There is something about Bellow’s first person narrator / observer which draws you into “Ravelstein”; it seems to me that you are both ‘inside’ and ‘outside’ simultaneously. This elongated pen-picture of Ravelstein, laid out by his close friend Chick, is undoubtedly all sorts of things: colourful, expansive, amusing, ironic, submissive… Indeed, the list of adjectives… Read More “Ravelstein”
The third book in my free three-book promotion is now available on Amazon: “Secrets & Wisdom” – 11th to 15th March A collection of short stories.
My sixth collection of poetry – “The Homelessness of a Child” – will be published on 10th April. Perhaps long overdue, a fair proportion is an exploration of the hardships and repercussions of my difficult childhood. As the intro says: “By the time Ian Gouge went to university he had already lived in seventeen different… Read More Forthcoming book – April publication
The second book in my free three-book promotion is now available on Amazon: “Degrees of Separation” – 6th to 10th March This will be followed by “Secrets & Wisdom” – 11th to 15th March Both of these are collections of short stories.
You could be forgiven for wanting to stop reading Marlon James’ “John Crow’s Devil” fairly early on into the book. If so, it will be the Jamaican patois that will most likely get you. But my advice is to persevere. Try and get a ‘voice’ in your head against which you can process the language… Read More “John Crow’s Devil”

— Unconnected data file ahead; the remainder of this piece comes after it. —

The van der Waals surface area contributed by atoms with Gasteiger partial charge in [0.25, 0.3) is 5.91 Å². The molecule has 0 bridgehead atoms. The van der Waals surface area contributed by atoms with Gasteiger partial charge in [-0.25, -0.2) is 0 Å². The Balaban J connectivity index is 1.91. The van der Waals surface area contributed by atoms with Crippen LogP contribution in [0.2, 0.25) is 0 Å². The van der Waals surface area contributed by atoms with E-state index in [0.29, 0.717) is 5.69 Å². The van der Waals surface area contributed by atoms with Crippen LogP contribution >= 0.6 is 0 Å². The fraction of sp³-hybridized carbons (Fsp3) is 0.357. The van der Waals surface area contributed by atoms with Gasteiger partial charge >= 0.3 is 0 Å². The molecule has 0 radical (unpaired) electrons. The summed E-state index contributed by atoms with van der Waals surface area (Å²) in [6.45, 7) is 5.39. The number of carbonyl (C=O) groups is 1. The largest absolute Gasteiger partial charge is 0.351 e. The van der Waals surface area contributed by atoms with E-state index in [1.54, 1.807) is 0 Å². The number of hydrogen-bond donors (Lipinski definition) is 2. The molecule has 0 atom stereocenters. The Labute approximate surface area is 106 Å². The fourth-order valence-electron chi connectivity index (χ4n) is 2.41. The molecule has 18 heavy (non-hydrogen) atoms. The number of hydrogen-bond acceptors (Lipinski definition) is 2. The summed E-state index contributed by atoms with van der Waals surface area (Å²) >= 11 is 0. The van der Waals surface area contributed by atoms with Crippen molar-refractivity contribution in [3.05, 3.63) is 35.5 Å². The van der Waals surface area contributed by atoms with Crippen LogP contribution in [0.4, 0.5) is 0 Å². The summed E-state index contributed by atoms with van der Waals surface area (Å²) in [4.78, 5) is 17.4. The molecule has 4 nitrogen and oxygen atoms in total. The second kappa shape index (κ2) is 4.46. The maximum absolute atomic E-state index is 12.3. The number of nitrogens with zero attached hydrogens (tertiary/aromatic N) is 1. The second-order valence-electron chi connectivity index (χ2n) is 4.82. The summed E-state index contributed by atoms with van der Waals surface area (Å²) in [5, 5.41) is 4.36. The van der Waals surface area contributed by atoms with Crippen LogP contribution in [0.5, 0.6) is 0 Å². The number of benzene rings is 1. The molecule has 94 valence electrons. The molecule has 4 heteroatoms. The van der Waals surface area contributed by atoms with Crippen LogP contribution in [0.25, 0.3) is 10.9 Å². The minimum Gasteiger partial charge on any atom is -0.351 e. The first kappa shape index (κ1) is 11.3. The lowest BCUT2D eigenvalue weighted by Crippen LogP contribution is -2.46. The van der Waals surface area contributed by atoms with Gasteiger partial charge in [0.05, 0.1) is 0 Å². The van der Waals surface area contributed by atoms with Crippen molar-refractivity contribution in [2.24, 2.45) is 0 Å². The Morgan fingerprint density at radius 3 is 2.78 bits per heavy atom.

I’m thinking of taking a sabbatical from poetry. Giving it up for a while. A bit of ‘detox’. Why? Multiple reasons really. The easy one is to say that “I want to focus on my prose”. Very little collateral damage in that one I suspect. And it also has the benefit of being true! I… Read More Time for a Poetry ‘sabbatical’?
In one of Lawrence Durrell’s poems there is a wonderful line: Give us the language of diamonds The Death of General Uncebunke, Fourteen Carols (V) That simple phrase – “the language of diamonds” – has always seemed to me complex, profound, powerful, beautiful. The subtlety of it comes in the unpacking of it of course,… Read More ‘The Language of Diamonds’
I have a free Kindle book promotion running over the next two weeks on Amazon: “At Maunston Quay” – 1st to 5th March “Degrees of Separation” – 6th to 10th March “Secrets & Wisdom” – 11th to 15th March
Olga Tokarczuk’s “Primeval and Other Times” is simply stunning; a plethora of literary squares woven together to make a quilt that lays bare what it means to be human. Unvarnished, all of life is here: the tragic, the mystical, the sad, the violent, the superstitious, the unavoidable. And – ultimately – the powerlessness. It seems… Read More “Primeval and Other Times”
I have to say that I’m not really sure how Sophie Ward’s “Love and Other Thought Experiments” made it to the 2020 Booker Prize longlist. Perhaps they were seduced by the surreal nature of the narrative, both its timeline and how it shifts through different versions of reality. Perhaps they were recognising the quality of… Read More “Love and Other Thought Experiments”
It seems frankly bizarre that we sacrifice around a quarter of our lives to an unseen agent over which we have no control whatsoever. We succumb to an invisible force which has dominion over us, both physically and mentally. Decisions as whether to sleep on our left or right, front or back, are abdicated to… Read More The Hybrid Us